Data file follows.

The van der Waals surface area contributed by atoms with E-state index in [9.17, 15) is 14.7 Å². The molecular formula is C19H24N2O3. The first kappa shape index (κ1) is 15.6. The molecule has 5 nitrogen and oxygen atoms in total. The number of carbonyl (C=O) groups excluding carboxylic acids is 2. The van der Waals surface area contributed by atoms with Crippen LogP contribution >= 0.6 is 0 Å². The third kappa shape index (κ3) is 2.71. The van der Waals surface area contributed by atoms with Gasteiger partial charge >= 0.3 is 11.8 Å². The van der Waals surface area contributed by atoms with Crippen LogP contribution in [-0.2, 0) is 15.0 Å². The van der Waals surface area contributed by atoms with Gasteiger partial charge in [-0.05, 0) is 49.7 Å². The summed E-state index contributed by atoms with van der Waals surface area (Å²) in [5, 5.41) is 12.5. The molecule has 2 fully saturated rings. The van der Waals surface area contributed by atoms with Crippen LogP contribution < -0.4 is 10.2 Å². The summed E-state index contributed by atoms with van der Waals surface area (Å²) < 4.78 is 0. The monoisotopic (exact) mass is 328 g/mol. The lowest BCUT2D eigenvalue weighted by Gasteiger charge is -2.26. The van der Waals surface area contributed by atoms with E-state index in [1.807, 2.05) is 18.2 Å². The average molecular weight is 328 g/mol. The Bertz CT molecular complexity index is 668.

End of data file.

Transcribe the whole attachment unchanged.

The van der Waals surface area contributed by atoms with E-state index in [9.17, 15) is 14.7 Å². The molecular formula is C19H24N2O3. The first kappa shape index (κ1) is 15.6. The molecule has 5 nitrogen and oxygen atoms in total. The number of carbonyl (C=O) groups excluding carboxylic acids is 2. The van der Waals surface area contributed by atoms with Crippen LogP contribution >= 0.6 is 0 Å². The third kappa shape index (κ3) is 2.71. The van der Waals surface area contributed by atoms with Gasteiger partial charge >= 0.3 is 11.8 Å². The van der Waals surface area contributed by atoms with Crippen LogP contribution in [-0.2, 0) is 15.0 Å². The van der Waals surface area contributed by atoms with Gasteiger partial charge in [-0.05, 0) is 49.7 Å². The summed E-state index contributed by atoms with van der Waals surface area (Å²) in [5, 5.41) is 12.5. The molecule has 2 fully saturated rings. The van der Waals surface area contributed by atoms with Crippen LogP contribution < -0.4 is 10.2 Å². The summed E-state index contributed by atoms with van der Waals surface area (Å²) < 4.78 is 0. The monoisotopic (exact) mass is 328 g/mol. The lowest BCUT2D eigenvalue weighted by Gasteiger charge is -2.26. The van der Waals surface area contributed by atoms with E-state index in [1.807, 2.05) is 18.2 Å². The average molecular weight is 328 g/mol. The Bertz CT molecular complexity index is 668.